— Foxy Brown: Meagan Good is making another attempt at a TV series – one that’s also based on a movie, following Minority Report at Fox 2 seasons ago, which unfortunately was axed by the network after its first season. This time around, Good is bringing Foxy Brown (the 1974 Blaxploitation flick that helped put Pam Grier on the map) to the small screen as a series that’s set up at Hulu and will be executive produced by DeVon Franklin and Tony Krantz, with MGM TV studios.
— Miss Granny: Lionsgate and Tyler Perry are teaming up to produce an English-language remake of the 2014 South Korean hit dramedy Miss Granny. The remake, which will be targeted at black audiences specifically, will be produced in a partnership between Perry’s 34th Street Films and South Korean media company CJ E&M. The original Miss Granny was directed by Hwang Dong-hyuk and starred Na Moon-hee as a woman in her 70s who magically finds herself in the body of her 20-year-old self after having her picture taken at a mysterious photo studio.
— The Rocketeer: Like a handful of other professional athletes, LA Clippers power forward Blake Griffin and Carolina Panthers center Ryan Kahlil are dipping their toes into the film and TV business as producers, launching a production company called Mortal Media. The other project announced that they are developing is a remake of The Rocketeer with a black female lead. The project is set up at Disney, although no cast or director attachments have been announced.
— Men in Black: F. Gary Gray is attached to direct the Men In Black film franchise relaunch for Sony and Amblin, from a script by Iron Man writers Matt Holloway & Art Marcum. No cast attachments at this time, although neither Will Smith or Tommy Lee Jones are expected to be back. The reboot will feature an entirely new cast.
— Matrix: Last year, it was announced that Warner Bros. is reportedly developing a reboot of The Matrix with interest in Michael B. Jordan starring. The project was said to be in the very early stages of development with Zak Penn (Ready Player One) in talks to write a treatment for the project. The originators of the series, the Wachowskis, aren’t involved in any way. No word on the possible reboot since that initial 2017 announcement.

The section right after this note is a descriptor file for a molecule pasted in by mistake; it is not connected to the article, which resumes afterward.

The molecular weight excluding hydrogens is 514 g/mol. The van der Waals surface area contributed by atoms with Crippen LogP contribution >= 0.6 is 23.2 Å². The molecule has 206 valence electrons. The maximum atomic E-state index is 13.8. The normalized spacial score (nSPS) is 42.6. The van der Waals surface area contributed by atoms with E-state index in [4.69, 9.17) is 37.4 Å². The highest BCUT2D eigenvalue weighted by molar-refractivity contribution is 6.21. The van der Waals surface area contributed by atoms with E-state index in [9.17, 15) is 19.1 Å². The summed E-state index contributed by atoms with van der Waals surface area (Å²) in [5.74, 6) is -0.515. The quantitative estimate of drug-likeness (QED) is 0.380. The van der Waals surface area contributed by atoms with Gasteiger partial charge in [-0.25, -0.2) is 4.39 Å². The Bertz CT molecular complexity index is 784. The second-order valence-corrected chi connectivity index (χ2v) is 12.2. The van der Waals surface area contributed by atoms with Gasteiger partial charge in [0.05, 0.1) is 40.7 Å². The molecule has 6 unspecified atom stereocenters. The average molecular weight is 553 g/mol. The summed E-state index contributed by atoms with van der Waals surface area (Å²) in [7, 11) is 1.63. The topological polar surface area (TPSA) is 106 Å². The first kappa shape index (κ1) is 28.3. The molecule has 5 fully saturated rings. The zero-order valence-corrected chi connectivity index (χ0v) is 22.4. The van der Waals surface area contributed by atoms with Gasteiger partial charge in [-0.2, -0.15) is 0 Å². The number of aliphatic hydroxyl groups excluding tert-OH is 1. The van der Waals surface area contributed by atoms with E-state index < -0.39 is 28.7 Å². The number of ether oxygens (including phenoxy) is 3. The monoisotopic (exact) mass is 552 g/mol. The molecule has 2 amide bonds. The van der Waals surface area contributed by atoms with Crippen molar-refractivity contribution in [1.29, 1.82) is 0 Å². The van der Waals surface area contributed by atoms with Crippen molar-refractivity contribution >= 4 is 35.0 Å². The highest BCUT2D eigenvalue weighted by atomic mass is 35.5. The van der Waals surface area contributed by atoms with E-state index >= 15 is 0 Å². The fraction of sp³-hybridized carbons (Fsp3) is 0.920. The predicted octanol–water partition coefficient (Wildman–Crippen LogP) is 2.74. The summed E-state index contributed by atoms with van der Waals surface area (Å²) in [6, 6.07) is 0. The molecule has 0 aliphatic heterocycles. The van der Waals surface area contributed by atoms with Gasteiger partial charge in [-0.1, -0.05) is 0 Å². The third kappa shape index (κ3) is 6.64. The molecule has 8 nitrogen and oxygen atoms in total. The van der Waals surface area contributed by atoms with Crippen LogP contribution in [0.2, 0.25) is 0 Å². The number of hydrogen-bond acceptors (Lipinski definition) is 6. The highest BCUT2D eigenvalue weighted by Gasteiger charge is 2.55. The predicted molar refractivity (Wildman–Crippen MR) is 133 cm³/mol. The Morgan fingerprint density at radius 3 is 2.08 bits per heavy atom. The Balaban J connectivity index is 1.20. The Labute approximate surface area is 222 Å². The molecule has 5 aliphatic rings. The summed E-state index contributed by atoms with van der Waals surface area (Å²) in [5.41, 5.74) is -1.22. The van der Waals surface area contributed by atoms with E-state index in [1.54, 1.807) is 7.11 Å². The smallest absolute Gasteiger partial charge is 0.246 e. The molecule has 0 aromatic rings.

— Good Times: Sony Pictures and producer Scott Rudin are developing a feature film based on the 1970s hit sitcom, with Black-Ish creator Kenya Barris hired to pen the proposed film’s script, apparently replacing Phil Johnston who was initially hired. Rudin will produce the film with Eli Bush, with a story (as was initially revealed in 2013, when the project was first announced) that will be set in the 1960s, although we know nothing more than that at this time.
— Get Christie Love: ABC has greenlighted an hour-long drama pilot remake of the 1970s series, from Power creator/showrunner Courtney Kemp and producers Vin Diesel, Debra Martin Chase and Shana C. Waterman, and Pitch star Kylie Bunbury booked as the lead.
— The Fly: JD Dillard (whose feature film debut Sleight, starring Jacob Latimore, was a Sundance Film Festival 2017 selection) is attached to co-write and direct a remake of the horror classic for Fox. No word on what this new take on the material might be, and no other attachments or release date announced.
— Jacob’s Ladder: LD Entertainment has greenlit a “re-imagining” of the 1990 supernatural thriller, starring Michael Ealy, with Nicole Beharie and Jesse Williams, and directed by David M. Rosenthal, who directed Ealy in the 2015 thriller The Perfect Guy. Co-produced by Will Packer Productions, a release date for the remake hasn’t been set yet.
— The Lion King: Jon Favreau is directing a live action remake of the Disney property, with Donald Glover voicing Simba, James Earl Jones reprising his role as Mufasa, Billy Eichner and Seth Rogen providing the voices of Timon and Pumbaa, John Oliver voicing Zazu, and Chiwetel Ejiofor taking on the role of Scar. The film is expected on July 19, 2019.
— Sister Act: A remake of the hit 1992 convent comedy that starred Whoopi Goldberg, is in the works at Disney, with Kirsten “Kiwi” Smith and Karen McCullah (Legally Blonde and The House Bunny) writing the script. It is not known whether Goldberg will appear in any capacity in the remake, which is expected to feature a new lead.
— The Warriors: The 1965 novel became a feature-length film in 1979 under the direction of Walter Hill, now a cult classic, featuring an ensemble cast including several black actors like Dorsey Wright and David Harris. Paramount TV and Hulu tapped Joe and Anthony Russo (the Captain America movies) to direct a TV adaptation of The Warriors, with writer Frank Baldwin scripting what will be an hour-long weekly drama series. No other information is available at this time.
— Spawn: Creator Todd McFarlane has inked a deal with Blumhouse (the producer of Get Out) to bring Spawn back to the big screen. However, this reboot will be different from the 1997 movie that starred Michael Jai White; specifically, the lead role this time will not be Spawn himself; it will be a cop, hunting Spawn. No casting has been announced yet. No release date either.
As mentioned at the top of this post, this list will be updated as new information is made available.